Intro
The HKO Headquarters was established in 1883, and the main building is a declared monument in Hong Kong. The semi-natural woodland at HKO Headquarters is an urban woodland that fosters a diversity of species.
(1) Semi-natural woodland
The woodland at HKO Headquarters is one of the few remaining semi-natural woodlands in Kowloon. A diversity of common tree species can be found there, such as Chinese Banyan, Lance-leaved Sterculia, and Elephant’s Ear. This dense woodland also serves as a natural shelter for city birds, bats, insects and other local wildlife. Some migratory birds likewise utilise this woodland as a stopover, including the Brown Flycatcher and Blackbird, with some even staying for the whole winter.
(2) Climate change
Climate change is likely to become one of the most significant drivers of biodiversity loss worldwide. The rate and magnitude of climate change induced by a rapid rise in greenhouse gas emissions has the power to affect biodiversity both directly and in combination with other drivers of change. For example, it affects the changing of seasons, and disrupts birds’ migration routes and periods, which in turn may cause an adverse interruption to their breeding and foraging opportunities. The Observatory provides scientific input to climate change documents in Hong Kong, and actively supports the policies and actions regarding climate mitigation, adaptation and resilience undertaken and coordinated by the Steering Committee on Climate Change.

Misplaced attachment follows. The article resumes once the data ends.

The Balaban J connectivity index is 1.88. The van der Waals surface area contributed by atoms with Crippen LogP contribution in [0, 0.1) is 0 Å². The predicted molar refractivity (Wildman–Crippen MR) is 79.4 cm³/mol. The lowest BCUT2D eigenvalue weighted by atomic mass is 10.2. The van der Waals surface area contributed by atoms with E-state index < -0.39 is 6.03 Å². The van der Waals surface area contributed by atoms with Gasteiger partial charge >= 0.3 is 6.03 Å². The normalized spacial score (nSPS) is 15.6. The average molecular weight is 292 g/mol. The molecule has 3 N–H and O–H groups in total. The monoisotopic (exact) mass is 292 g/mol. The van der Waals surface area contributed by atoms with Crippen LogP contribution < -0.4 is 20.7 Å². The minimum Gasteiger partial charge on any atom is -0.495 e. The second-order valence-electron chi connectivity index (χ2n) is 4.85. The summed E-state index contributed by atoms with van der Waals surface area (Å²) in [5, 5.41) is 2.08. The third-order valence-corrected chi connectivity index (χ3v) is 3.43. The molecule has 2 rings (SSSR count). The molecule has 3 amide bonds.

Intro
The Hong Kong Zoological and Botanical Gardens (HKZBG) is the oldest park in the territory spanning an area of 5.6 hectares. Built in 1860, the HKZBG was fully completed and opened to the public in 1871.
(1) An urban lookout for plant appreciation
Used to house an assemblage of native plants for collection and research in its early years, the HKZBG was long known as the “Botanic Gardens”. In 1975, it was officially renamed as the “Hong Kong Zoological and Botanical Gardens”. Its vast botanical collection includes representatives of native flora, a number of Old and Valuable Trees, special and rare species plants, and medicinal herbs. Visitors can save themselves the trouble of hiking over Hong Kong’s peaks to learn about the territory’s great variety of plants: the HKZBG offers various thematic gardens, well-labelled tree walks, and free guided visits of the park every Sunday.
(2) Urban parks as oases for wildlife
Parks and gardens with diversified landscapes and vegetation play an important role in enhancing biodiversity in urban areas, as they provide food and refuge for wildlife. To promote the conservation of wildlife such as birds, butterflies and dragonflies, the Leisure and Cultural Services Department has set up “Conservation Corners” in some urban parks. In general, more nectar plants and fruit-bearing trees are planted in these areas to provide food sources for wildlife. Their horticultural maintenance also adopts an ecological approach, such as using less chemicals and adjusting the frequency of pruning and vegetation clearance to minimise disturbance to the wildlife utilising those habitats.
Intro
Kowloon City No. 1 and No. 2 Sewage Pumping Stations were commissioned by the Drainage Services Department (DSD) in 2012. Their design incorporates a number of green building concepts, including green roofs, porous pavements, rain gardens and water harvesting facilities.